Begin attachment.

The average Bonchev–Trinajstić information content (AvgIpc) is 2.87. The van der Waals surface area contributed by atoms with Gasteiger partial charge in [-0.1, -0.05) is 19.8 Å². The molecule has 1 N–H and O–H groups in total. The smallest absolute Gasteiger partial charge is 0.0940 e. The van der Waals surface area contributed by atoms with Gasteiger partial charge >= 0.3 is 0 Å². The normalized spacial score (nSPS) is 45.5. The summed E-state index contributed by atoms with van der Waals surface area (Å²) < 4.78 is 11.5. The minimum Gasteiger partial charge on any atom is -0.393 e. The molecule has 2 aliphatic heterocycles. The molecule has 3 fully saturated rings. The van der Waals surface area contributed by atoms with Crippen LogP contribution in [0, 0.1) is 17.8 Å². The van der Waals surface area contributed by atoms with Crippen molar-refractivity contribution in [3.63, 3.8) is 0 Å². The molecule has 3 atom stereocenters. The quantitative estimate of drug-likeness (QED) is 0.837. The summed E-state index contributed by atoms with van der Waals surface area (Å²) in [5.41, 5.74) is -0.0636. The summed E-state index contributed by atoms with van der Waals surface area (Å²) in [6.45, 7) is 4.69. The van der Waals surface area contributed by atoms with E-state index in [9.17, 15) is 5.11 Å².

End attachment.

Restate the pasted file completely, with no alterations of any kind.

The average Bonchev–Trinajstić information content (AvgIpc) is 2.87. The van der Waals surface area contributed by atoms with Gasteiger partial charge in [-0.1, -0.05) is 19.8 Å². The molecule has 1 N–H and O–H groups in total. The smallest absolute Gasteiger partial charge is 0.0940 e. The van der Waals surface area contributed by atoms with Gasteiger partial charge >= 0.3 is 0 Å². The normalized spacial score (nSPS) is 45.5. The summed E-state index contributed by atoms with van der Waals surface area (Å²) < 4.78 is 11.5. The minimum Gasteiger partial charge on any atom is -0.393 e. The molecule has 2 aliphatic heterocycles. The molecule has 3 fully saturated rings. The van der Waals surface area contributed by atoms with Crippen LogP contribution in [0, 0.1) is 17.8 Å². The van der Waals surface area contributed by atoms with Crippen molar-refractivity contribution in [3.63, 3.8) is 0 Å². The molecule has 3 atom stereocenters. The quantitative estimate of drug-likeness (QED) is 0.837. The summed E-state index contributed by atoms with van der Waals surface area (Å²) in [5.41, 5.74) is -0.0636. The summed E-state index contributed by atoms with van der Waals surface area (Å²) in [6.45, 7) is 4.69. The van der Waals surface area contributed by atoms with E-state index in [9.17, 15) is 5.11 Å².